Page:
I think what they are meaning to get at is not that this character is inherently American, but that it is something Americans used to have and which we need to bring back or at least reapply ourselves to. But I wonder if this is really true. Have we lost something we once had? Did we have it and are we lacking it now? It is a common assertion in certain Christian circles that our forefathers had some virtue that we now lack and that America is the worse for it. The time usually pointed to is that of the Revolution and the early days of this country (with BPA’s emphasis on the Constitution and government, I assume this is also the era they are looking towards). I won’t deny that our founding fathers did great things for which I am grateful. But I am skeptical of the assertion that men as a whole were better then than they are now or even that some men were greater. The fact is we know the stories of a few handfuls of men and even these have been worn down by the passage of time. We see them through the frosted lens of history which distorts things and tends to show more of a dichotomy between good and bad than really exists in men’s hearts. On one hand, circumstances can make the man. The time of the Revolution no doubt brought out the most noble in many men. But I think we saw on 9/11 that nobility and a willingness to sacrifice oneself for the greater good can still exist and that some at least rise to the occasion when it presents itself. And then on the other hand, I think we tend to idolize those who came before us and to gloss over the parts we don’t want to hear. The truth is most of our most famous Founding Fathers were not what I would consider good, orthodox Christians. Many were deists. Thomas Jefferson kept a mistress and edited the Bible according to his own ideas (see this article on some of the literature regarding Jefferson specifically). Ben Franklin seems to have been quite licentious. My point is not to take away from the good these men did but to say that that good often came through imperfect people, even unsaved people. When we look at the Bible, we don’t see whitewashed heroes. Israel’s forefathers are shown with all their flaws. I think we err when we do not acknowledge and remember the flaws of our own founding fathers. They were human like us though they did great things. So while I am all for building character, I would steer away from the American part or from idolizing a particular period of history.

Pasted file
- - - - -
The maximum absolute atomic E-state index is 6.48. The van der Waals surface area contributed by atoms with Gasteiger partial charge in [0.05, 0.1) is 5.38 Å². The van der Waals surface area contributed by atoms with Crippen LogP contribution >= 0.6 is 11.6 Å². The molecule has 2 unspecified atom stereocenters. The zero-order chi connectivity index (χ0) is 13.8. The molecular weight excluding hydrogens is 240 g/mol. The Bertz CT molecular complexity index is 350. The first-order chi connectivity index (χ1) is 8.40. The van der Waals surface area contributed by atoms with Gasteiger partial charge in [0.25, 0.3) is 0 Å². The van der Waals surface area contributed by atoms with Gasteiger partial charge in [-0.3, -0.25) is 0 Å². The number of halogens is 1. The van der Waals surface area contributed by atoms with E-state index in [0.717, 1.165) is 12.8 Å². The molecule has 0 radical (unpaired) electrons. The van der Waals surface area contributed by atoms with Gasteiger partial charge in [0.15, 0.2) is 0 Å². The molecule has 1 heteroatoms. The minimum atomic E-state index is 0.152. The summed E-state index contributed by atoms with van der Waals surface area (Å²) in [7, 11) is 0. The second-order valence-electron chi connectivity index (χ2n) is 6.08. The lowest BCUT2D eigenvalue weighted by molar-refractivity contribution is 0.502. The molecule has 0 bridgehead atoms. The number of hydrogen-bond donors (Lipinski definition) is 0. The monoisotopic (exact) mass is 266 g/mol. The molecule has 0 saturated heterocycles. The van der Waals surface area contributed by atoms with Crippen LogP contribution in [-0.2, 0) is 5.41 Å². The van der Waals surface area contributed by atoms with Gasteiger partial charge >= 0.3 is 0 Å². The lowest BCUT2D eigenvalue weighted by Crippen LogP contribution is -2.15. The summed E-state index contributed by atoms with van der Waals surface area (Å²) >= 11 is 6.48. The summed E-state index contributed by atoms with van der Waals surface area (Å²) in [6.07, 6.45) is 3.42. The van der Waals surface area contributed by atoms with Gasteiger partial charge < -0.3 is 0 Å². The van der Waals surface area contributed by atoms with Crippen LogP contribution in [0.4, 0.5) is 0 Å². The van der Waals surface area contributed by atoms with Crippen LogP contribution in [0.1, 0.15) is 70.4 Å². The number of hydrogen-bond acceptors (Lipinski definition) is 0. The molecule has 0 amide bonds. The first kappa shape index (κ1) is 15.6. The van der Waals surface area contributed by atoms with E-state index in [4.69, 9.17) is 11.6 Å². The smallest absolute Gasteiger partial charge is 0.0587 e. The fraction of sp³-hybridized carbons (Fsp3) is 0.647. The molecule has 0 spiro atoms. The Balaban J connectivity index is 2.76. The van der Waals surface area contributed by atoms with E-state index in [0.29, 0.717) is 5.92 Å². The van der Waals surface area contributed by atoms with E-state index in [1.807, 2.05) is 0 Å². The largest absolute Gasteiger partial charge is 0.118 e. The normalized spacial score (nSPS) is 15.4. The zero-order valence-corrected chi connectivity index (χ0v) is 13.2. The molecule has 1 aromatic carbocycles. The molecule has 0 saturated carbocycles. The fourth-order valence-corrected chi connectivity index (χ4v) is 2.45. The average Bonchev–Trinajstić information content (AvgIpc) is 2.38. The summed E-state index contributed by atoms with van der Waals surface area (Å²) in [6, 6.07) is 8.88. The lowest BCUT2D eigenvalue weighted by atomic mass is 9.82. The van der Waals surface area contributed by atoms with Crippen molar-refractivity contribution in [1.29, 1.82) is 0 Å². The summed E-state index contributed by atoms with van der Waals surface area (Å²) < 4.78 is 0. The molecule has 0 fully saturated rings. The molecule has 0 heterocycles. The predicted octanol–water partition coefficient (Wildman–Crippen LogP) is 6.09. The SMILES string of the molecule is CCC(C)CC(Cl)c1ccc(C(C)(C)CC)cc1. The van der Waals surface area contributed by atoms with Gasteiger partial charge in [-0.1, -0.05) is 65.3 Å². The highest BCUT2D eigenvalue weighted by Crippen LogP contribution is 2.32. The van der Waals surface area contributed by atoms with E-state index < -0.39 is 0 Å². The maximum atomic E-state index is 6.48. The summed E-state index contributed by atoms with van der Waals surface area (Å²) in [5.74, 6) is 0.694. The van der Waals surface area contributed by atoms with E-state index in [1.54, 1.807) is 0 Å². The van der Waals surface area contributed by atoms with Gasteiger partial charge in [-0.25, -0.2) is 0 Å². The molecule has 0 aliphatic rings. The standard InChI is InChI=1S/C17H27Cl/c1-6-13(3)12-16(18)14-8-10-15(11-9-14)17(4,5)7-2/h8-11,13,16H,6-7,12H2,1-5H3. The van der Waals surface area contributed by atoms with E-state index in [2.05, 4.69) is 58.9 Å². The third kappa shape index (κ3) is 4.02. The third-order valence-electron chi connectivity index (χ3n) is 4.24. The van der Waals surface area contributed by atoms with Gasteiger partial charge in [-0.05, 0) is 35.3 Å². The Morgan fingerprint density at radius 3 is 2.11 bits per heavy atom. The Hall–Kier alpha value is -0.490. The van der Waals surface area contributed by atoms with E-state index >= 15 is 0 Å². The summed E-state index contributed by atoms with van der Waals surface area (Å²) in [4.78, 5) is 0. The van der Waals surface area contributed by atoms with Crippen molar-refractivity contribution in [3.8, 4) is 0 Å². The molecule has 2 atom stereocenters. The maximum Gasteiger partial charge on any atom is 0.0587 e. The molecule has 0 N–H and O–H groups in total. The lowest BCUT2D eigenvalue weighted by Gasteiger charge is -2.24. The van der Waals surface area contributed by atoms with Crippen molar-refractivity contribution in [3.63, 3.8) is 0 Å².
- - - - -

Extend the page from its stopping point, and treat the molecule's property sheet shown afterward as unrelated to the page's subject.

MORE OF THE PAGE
I’d like to close this post with principle four and save the rest for part 3 (!). The fourth principle says: “Conscience is the Most Sacred of all Property.” Once again I feel like there is a level of meaning here I am not getting, but I do agree that conscience is important. We are all born with consciences, given by God for our good. We can either foster them and train them is recognizing good and evil, or we can abuse them. Even seemingly benign neglect tends over time to dull the conscience. It is like a sword which must be kept sharp. I am not sure I would use the words “most sacred of all property.” I do think we need to respect others’ consciences and not encourage them to violate them. But we also need to recognize that consciences can be easily misinformed or led astray. Charlotte Mason in her fourth volume Ourselves talks about all the parts which make up our selves and how we need to balance them and not exalt one part above the others. I think I prefer her understanding of the matter. Conscience is given us by God and in a society which abuses the idea so much I don’t want to take the idea lightly, but I also want to recognize that God gave us other gifts too like reason, and  a sense of beauty, and a sense of justice, and compassion; the list could go on. Too often also I think we use our consciences as excuses to do wrong. We say our feelings or our consciences lead us to do all sorts of evil things. A person’s conscience should not be an acceptable excuse for sin.

That is the first four principles. The last three get back to the specifically American emphases so I will save them for next time.


2 responses to this post.

  1. […] methods, but it has also generated a lot more posts. I would recommend reading parts 1 and 2 for a little background before going further with this […]


  2. […] Principle Approach and follow-ups 1, 2, 3 and […]